In many ways, YouTube is the most valuable asset that the music industry has. It boasts the largest audience for streaming music—in the US MusicWatch estimates their audience at 120M active users. The platform accounts for about one in four music listening hours, according to MusicWatch’s audiocensussm tracking study. Many Americans believe it to be the most influential force for music discovery. And yet we have observed a year in which YouTube has been excoriated by all sorts of stakeholders, from artists to executives—even the acclaimed business manager Irving Azoff took on YouTube. This quarrel has centered on the “value gap,” a term which has joined the music lexicon next to “vinyl,” “EDM” and “Adele.” Put simply, the value gap is a measure of the amount of music purchased or listened to relative to the dollars received by artists and rights holders.
This week YouTube reported that their 2016 contributions to the music industry will exceed $1B. Considering that IFPI set global digital revenues at nearly $7B (US) last year, the YouTube contribution is a healthy portion of the overall pie. So what’s the problem?
Based on numbers presented by the RIAA, our estimate is that about 30 percent of YouTube revenue filters to the US, or roughly $300M. If first half trends hold up, US streaming revenues will be in the neighborhood of $3.5B, meaning YouTube contributes almost nine percent of revenues. With that 120M user base, ARPU (average revenue per user) is about $2.50 per music listener.
Through Q3 2016 Pandora reported $522M in content acquisition costs. At that run rate the total 2016 expense will be roughly $700M. With 80M active users, Pandora’s industry ARPU is $8.75, or 3.5 times higher than YouTube.
Look at it another way. YouTube has a 27 percent share of music listening in the US and will pay $300M to rights holders, or $11.11M per share point. Pandora has a 27 percent share and pays $700M, or $29.17M per point. Therein lies the value gap. And certainly the YouTube user has much more flexibility to determine how they interact with YouTube, with more options to skip, replay or create individualized playlists.
Therein lies another rub. When we surveyed streamers who claimed YouTube was their primary music listening service:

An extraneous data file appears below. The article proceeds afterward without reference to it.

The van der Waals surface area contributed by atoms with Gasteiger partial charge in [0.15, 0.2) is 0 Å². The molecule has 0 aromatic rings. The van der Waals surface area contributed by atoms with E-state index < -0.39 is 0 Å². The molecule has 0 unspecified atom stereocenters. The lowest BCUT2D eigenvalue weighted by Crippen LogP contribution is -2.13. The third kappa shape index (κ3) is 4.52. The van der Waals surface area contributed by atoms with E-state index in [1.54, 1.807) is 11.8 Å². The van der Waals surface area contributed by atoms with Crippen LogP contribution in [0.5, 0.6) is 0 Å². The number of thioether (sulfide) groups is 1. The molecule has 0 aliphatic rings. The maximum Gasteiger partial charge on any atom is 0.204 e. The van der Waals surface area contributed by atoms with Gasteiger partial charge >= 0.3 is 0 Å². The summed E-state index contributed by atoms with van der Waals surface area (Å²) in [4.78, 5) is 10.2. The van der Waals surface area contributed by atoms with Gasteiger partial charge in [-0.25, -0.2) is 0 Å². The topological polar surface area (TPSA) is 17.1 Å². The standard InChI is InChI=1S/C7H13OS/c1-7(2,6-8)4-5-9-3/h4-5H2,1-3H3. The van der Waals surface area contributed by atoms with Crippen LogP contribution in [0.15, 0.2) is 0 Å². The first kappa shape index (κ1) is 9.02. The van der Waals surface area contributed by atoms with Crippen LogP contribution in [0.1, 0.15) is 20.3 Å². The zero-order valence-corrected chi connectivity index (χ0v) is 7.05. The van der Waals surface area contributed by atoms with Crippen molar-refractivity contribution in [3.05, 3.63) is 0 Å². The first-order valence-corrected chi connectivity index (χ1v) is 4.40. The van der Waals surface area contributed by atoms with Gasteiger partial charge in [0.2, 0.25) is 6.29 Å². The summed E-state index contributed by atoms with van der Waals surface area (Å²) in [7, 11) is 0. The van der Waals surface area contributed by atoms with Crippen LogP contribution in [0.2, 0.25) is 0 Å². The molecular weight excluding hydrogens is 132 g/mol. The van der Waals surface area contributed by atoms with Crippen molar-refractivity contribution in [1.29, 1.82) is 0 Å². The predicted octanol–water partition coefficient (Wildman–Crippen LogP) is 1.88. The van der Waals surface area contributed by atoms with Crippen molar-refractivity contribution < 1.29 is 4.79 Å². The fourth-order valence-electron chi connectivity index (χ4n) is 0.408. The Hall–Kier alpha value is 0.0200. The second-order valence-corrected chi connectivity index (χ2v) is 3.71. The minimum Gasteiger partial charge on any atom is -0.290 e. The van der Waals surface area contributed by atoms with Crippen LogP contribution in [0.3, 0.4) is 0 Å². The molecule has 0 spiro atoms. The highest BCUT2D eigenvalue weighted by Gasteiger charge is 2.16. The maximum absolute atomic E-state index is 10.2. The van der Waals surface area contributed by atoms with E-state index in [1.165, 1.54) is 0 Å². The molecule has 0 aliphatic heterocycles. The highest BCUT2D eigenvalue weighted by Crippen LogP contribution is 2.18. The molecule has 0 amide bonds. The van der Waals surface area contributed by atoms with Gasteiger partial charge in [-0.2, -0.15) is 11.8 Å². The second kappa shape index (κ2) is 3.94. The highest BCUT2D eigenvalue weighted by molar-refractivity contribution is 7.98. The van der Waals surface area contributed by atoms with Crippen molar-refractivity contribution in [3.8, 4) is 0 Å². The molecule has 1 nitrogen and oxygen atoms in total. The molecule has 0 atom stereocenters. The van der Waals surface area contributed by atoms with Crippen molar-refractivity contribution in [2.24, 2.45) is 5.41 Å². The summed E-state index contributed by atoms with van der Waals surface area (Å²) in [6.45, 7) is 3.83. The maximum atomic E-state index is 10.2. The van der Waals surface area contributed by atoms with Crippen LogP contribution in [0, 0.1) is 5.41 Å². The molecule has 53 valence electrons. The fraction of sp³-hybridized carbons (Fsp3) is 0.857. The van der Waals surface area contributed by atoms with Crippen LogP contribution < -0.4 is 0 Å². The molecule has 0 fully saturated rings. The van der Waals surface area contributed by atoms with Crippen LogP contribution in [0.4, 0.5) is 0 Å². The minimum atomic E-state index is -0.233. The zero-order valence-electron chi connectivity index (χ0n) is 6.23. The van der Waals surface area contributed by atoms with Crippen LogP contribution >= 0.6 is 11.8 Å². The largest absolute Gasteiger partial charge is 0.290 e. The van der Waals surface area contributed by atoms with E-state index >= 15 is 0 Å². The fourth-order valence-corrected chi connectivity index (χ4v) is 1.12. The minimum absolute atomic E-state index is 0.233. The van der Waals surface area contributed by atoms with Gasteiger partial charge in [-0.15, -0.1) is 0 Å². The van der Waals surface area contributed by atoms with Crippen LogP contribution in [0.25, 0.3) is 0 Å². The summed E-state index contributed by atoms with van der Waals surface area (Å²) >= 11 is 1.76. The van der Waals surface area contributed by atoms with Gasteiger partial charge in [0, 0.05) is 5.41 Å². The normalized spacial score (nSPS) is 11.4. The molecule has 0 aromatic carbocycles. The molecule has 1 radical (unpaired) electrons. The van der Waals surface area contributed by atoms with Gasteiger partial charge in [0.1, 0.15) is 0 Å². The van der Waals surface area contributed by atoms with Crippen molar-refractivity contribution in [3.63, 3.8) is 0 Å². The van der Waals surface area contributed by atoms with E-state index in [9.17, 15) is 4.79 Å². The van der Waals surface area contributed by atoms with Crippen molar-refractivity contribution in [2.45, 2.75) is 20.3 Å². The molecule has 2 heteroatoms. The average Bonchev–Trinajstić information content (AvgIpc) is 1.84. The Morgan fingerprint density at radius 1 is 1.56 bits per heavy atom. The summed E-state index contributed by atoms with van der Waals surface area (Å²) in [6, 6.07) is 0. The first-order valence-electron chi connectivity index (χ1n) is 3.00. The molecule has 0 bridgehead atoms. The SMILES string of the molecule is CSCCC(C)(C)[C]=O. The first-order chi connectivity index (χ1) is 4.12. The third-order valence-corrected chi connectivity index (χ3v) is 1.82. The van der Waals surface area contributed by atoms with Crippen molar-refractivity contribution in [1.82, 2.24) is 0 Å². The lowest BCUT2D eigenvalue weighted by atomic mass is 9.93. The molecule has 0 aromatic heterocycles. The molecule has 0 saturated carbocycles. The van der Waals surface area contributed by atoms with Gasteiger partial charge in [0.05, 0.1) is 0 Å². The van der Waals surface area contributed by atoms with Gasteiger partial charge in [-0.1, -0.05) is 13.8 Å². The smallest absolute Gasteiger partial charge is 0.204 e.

- 74% chose it as favorite because it was free
- 31% chose it because of its on-demand features
- 26% chose it because there were unlimited song skips
For many YouTube users it operates just like a subscription on-demand service, or at minimum a hybrid of internet radio and on-demand. What is the ARPU for those on-demand services? The rates paid for subscription streaming licenses are privately negotiated but let’s assume stakeholders receive somewhere in the range of 70 percent of revenues. Your $120 annual Spotify Premium or Apple Music subscription nets $84 to artists and rights holders. It is actually lower thanks to discounts, student or family plans, and the sharing of log ins with family members or a friend. But it is still significantly higher than YouTube’s $2.50.
YouTube deserves credit as the most influential music discovery platform. However new MusicWatch research demonstrates that video streamers are MUCH less likely to buy music after they discover it, especially compared with paid streamers, so the ARPU isn’t being made up in downstream sales.
Forget what Irving Azoff believes. Many YouTube users believe that it does what Apple Music and Spotify Premium accomplish, and it does it for a fraction of the ARPU. YouTube’s contribution to the music industry is important and significant. But until the revenue contribution better aligns with its artistic contribution, expect to hear more on the value gap.